Superpowered Wall Systems

Rigid, resilient, and renewable rainscreen cladding support systems
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Sponsored by Knight Wall Systems
By Brian Nelson, CSI, CDT, LEED Green Associate
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The last and final element of all rainscreen assemblies is the back-up wall which is the wall where the rainscreen is applied. This back-up wall, often referred to as the substrate, can be a steel or wood stud wall with sheathing, concrete masonry units (CMU), simple concrete, or cross-laminated timber (CLT). Yet the back-up wall provides more than just something to attach everything to. It must be stiff enough to not cause damage to other components and be structurally adequate to withstand the loads transferred to it.

Accessories and other minor components exist and will serve important, vital, roles. These include flashing, trim pieces, and fasteners, to name a few.


It is often said–and demonstrated–that humans are creatures of habit. As a species, we tend to gravitate towards the familiar, especially in times of duress or when the costs of failure may be high. There is comfort in the known, being able to predict an outcome or do something quickly, accurately, and with confidence. Change is not bad and in fact, it is often warranted and needed, however, one must be vigilant and take great care when enacting change. In fact, a person can gravitate towards the familiar while still accomplishing a new goal or objective, especially if the consequences of failure are great.

A material choice can be an easy door to open for change, however, the choice, when made, can have a large impact on many factors of the design such as durability, resilience, fire safety, and strength. The building industry has extreme familiarity with many materials due to their long histories, proven track records, and even past failures. One of the most and arguably best-known materials in construction is steel. Mankind has been using steel for thousands of years in one form or another. It is absolutely noncombustible, very resilient to changing conditions, one of the strongest industrial materials available, and has been proven to be quite durable when done properly.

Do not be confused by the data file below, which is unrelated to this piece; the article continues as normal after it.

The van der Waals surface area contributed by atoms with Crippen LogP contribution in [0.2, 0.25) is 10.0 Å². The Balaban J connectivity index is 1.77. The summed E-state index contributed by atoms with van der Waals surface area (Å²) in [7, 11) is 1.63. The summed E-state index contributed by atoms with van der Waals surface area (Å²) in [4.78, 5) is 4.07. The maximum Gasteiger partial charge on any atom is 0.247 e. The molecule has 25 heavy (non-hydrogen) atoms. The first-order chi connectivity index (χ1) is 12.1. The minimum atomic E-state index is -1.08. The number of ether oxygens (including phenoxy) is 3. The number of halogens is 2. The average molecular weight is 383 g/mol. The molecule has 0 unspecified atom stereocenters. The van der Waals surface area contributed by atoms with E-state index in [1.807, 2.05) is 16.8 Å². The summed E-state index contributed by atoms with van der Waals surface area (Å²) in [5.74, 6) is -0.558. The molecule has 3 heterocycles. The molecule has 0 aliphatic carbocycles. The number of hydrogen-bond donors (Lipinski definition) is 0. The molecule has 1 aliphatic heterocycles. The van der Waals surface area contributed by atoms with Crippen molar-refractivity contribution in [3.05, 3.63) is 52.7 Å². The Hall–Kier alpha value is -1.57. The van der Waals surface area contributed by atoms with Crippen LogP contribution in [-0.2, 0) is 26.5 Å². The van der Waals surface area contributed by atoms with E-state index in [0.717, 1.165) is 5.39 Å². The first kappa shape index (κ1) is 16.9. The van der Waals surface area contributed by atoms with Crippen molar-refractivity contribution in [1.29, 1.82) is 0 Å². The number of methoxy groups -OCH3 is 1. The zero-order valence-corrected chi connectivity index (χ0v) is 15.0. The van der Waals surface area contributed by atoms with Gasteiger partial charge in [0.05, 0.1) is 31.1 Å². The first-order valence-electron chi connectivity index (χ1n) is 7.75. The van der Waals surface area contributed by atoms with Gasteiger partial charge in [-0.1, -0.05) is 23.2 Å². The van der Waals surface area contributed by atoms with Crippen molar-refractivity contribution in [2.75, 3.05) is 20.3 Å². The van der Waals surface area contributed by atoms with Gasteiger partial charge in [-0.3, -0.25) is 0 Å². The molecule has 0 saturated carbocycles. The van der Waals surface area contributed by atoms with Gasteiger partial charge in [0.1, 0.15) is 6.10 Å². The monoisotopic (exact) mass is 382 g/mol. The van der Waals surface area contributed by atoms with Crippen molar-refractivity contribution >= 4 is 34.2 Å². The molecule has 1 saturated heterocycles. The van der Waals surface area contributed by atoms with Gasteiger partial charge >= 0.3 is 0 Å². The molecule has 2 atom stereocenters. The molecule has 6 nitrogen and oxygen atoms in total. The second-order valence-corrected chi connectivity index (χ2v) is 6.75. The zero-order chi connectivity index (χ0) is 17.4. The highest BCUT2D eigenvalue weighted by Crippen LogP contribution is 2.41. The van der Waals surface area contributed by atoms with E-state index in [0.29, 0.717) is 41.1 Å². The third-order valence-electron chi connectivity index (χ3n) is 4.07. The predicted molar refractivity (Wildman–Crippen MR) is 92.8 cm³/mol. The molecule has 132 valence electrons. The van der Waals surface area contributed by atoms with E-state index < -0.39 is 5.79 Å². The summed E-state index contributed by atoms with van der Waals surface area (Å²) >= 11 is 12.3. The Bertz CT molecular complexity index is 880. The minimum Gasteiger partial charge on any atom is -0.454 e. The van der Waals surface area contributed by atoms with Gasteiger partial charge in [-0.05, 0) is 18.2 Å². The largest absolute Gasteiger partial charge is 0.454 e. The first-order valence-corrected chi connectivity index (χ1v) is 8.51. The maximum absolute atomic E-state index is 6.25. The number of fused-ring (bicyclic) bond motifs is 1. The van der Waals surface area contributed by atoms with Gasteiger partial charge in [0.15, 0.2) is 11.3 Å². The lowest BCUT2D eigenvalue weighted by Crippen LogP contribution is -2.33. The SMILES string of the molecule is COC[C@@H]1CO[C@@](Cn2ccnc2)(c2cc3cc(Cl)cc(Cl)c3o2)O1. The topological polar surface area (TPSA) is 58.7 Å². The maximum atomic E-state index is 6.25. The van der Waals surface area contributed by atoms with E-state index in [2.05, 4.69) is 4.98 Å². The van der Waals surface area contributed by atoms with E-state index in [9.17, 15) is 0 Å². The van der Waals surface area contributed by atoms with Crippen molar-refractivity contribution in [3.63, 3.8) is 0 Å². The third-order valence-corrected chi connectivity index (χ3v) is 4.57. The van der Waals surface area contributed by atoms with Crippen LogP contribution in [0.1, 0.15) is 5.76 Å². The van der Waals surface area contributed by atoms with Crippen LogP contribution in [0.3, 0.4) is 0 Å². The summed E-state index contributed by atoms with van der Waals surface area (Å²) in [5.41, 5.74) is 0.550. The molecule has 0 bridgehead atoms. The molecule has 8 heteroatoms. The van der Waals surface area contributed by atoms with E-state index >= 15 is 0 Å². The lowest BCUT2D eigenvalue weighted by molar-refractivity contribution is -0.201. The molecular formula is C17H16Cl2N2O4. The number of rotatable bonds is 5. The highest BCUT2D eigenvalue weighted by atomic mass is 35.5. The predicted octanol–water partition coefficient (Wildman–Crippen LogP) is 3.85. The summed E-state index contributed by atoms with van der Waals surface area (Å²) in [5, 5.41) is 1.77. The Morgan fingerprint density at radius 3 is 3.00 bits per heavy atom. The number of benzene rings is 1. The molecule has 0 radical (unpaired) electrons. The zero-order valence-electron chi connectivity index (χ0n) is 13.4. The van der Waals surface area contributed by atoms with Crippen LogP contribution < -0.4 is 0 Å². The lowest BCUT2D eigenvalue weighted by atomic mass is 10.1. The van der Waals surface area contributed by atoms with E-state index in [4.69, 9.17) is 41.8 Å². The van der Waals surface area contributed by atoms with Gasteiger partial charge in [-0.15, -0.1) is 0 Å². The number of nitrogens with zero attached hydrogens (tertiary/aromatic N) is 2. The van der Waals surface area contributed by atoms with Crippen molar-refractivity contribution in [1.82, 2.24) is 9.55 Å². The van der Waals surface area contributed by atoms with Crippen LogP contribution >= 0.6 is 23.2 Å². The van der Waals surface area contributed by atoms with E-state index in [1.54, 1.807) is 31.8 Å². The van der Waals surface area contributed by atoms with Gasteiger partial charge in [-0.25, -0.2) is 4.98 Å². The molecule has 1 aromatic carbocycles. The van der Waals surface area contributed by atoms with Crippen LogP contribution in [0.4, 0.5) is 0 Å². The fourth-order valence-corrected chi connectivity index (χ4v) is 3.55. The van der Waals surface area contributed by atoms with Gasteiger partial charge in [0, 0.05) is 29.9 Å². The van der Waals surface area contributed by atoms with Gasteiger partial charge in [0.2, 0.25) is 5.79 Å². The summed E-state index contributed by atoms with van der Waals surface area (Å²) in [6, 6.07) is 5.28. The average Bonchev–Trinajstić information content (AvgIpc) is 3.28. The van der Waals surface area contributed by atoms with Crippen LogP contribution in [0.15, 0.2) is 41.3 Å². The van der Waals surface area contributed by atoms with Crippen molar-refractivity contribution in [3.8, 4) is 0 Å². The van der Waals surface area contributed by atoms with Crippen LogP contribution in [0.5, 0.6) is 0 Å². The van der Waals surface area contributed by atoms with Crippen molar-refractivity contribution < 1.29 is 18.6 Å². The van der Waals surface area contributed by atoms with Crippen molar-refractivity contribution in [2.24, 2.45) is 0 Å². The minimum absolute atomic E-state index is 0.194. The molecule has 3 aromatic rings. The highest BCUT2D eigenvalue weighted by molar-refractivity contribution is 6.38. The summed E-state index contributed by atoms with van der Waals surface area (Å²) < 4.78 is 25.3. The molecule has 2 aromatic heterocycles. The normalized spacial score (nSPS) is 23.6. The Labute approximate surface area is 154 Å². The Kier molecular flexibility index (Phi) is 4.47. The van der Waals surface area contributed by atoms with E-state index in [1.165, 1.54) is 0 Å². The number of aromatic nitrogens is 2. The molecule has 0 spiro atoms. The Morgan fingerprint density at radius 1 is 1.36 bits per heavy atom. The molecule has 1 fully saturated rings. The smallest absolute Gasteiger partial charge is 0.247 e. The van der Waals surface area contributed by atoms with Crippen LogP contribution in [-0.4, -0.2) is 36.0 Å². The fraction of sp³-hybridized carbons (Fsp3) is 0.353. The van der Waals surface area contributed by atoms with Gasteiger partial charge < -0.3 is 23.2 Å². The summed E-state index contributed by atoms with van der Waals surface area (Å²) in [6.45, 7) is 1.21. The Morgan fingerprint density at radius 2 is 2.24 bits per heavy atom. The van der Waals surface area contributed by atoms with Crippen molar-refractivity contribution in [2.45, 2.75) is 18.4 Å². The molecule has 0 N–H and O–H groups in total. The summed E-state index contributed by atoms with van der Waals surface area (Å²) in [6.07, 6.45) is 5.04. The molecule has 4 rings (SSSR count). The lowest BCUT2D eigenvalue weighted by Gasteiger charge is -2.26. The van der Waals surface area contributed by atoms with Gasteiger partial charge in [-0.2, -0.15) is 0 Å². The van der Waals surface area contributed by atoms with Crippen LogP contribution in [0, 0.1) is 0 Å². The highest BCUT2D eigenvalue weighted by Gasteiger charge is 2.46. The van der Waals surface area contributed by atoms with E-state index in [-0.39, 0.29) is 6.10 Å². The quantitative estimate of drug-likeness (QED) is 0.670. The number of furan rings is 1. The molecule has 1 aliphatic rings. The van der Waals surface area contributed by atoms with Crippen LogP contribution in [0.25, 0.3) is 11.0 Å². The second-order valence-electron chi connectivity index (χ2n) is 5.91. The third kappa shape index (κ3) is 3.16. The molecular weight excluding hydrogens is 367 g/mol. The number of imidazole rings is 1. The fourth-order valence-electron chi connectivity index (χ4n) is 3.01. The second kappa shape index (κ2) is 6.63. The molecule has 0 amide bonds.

Photo courtesy of Knight Wall Systems

Opting for steel as a material in cladding attachment and support systems means selecting a strong, durable, conscious material.

The material chosen for the cladding support system can be critical to the performance of the wall assembly. The most common materials used are aluminum, steel, stainless steel, or Fiberglass Reinforced Polymer (FRP). Each of these materials have their strengths and weaknesses, but steel stands tall with its broad range of attributes making it the perfect, familiar, material for the job.

Meeting the Thermal Needs

A major factor in specifying a rainscreen attachment system is its impact on energy usage and performance. Namely the impact on thermal transfer at opaque wall assemblies.

Two primary, baseline building energy codes may be adopted by states and local jurisdictions to regulate the design and construction of new buildings: the International Energy Conservation Code® (IECC) and the ANSI/ASHRAE/IESNA Standard 90.1 Energy Standard for Buildings except Low-Rise Residential Buildings.

Driven by a desire to decrease CO2 emissions, escalating energy costs, and resultant increases in building operating expenses, energy codes are becoming increasingly stringent. The overall goal of these policies is to increase the performance of the wall assembly in resisting the transfer of thermal energy so that the conditioned space requires less work from the HVAC system in order to maintain desirable conditions, thereby reducing the amount of energy needed to maintain a conditioned space. This drive has been the key factor in the proliferation of rainscreen assemblies utilizing cladding support systems.